In this tutorial, you’ll learn how to create a double exposure photo effect in PaintShop Pro using the selection tools, layer blend modes, and various adjustments to touch up and fine tune your final image. 

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How to Create a Double Exposure Effect

The double exposure photo effect is a photo editing technique that combines 2 different photos into one surreal image, often with symbolism or deeper meaning.

Click on any of the images below to view full-size.

If you’re not familiar with some of the tools we’re using, here are some additional tutorials you may find helpful:

Smart Selection Brush
Refine Brush
Layer Blend Modes
Eraser Tool

For this tutorial, we are using the Complete workspace. Go to File > Workspace and make sure Complete is checked.

STEP 1: Open your primary image

The primary image is your subject, and you’ll be superimposing and blending the secondary image into the primary image. You can use any image you want, but images that have a solid background or minimal background noise will make it easier to select and isolate the main subject.

Open your file in the Edit workspace, either by dragging and dropping into the interface from your computer or using File > Open to browse and locate your image.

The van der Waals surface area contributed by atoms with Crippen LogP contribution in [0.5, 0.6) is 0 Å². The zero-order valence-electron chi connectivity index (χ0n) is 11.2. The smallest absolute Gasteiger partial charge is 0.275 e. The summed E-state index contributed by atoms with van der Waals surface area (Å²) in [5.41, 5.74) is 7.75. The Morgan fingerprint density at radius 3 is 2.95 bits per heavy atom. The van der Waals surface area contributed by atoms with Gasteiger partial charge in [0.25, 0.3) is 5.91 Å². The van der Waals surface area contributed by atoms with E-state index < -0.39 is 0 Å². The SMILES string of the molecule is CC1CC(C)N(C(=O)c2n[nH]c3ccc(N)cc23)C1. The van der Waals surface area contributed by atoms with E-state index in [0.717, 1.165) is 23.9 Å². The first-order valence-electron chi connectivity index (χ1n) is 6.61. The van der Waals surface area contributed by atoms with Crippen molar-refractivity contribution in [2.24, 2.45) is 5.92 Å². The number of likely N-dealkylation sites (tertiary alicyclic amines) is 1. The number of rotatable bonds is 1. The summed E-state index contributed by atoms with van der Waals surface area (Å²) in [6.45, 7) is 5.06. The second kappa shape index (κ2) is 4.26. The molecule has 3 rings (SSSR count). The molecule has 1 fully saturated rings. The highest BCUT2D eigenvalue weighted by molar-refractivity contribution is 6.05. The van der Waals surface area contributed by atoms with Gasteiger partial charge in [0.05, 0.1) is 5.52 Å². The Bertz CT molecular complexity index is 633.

STEP 2: Isolate your subject

Use one of the Selection tools to select the subject of your image, such as the Smart Selection Brush.

Change the Mode type on the Tool Options palette to Add (Shift).

Click on the subject of your image to select it. Most likely, you will need to click and drag around the interior of your subject to select it completely.

You can set your Mode to Remove (Ctrl), if you need to remove from the selection.

To learn more about using the Smart Selection Brush and perfecting your selections, watch our full tutorial Making a Fine-Detail Selection.

If the image you are using contains fine details that are difficult to select, you can use the Refine brush to brush over any areas that are difficult to select. NOTE: The Refine Brush button on the Tool Options palette is only visible when the Smart Selection Brush is active.

To learn more, watch our full tutorial Using the Refine Brush.